Pantero in Waltham, MA, with a focus on the telecommunications industry, automates the design and implementation of a common model architecture for information abstraction and brokering between applications, leveraging existing infrastructure that provides abstraction at the business process and transport tier. Unicorn Solutions, recently acquired by IBM as part of WebSphere Metadata Services, offers tools that allow technical users to map disparate metadata sources and to edit standard-based metamodels graphically during design and at runtime.

Data quality and MDM. Silver Creek Systems in Westminster, CO focuses its technology on matching product data, an order of magnitude more complex than the more familiar issue of name and address matching. Conventional statistical matching is so inaccurate that it usually becomes a manual process. Silver Creek’s approach allows automation by using semantic matching to extract relevant patterns, yielding a higher level of accuracy.
 
The bottom line. SOA can’t be successful without an enterprise information metadata solution that provides as much flexibility as loosely coupled application services. Using semantic technology to build, based on an industry standard data model if possible, is likely to represent today’s best practice. Several companies offer a package that starts with the industry model and allows you to extend it for your environment.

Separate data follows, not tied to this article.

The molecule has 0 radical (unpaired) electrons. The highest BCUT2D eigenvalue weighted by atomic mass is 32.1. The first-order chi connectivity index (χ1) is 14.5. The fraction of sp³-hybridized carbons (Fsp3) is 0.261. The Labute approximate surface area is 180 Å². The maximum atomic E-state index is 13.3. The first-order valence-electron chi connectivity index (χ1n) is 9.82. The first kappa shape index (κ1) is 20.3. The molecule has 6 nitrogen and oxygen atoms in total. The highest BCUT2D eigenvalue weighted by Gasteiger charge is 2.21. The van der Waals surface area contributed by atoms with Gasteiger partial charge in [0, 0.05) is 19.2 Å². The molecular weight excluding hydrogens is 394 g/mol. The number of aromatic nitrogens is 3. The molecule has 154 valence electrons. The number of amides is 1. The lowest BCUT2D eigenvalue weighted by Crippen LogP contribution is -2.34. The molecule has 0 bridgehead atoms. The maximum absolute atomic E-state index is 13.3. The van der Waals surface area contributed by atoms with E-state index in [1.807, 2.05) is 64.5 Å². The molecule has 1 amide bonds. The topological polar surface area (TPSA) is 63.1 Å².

Similarly, MDM systems for complex data such as products or clinical diagnoses and treatments need a flexible metadata structure that can accurately and automatically relate inconsistent data from many different structured and unstructured sources for use in different contexts in real time.  Semantic technology supports a unified view via a common model while providing the needed flexible expression and interpretation of rules and data relationships.

1. The vision of the Semantic Web was first described in a ground-breaking paper by Sir Tim Berners-Lee, Professor Jim Hendler and Ora Lassila (The Semantic Web, Scientific American, May 2001).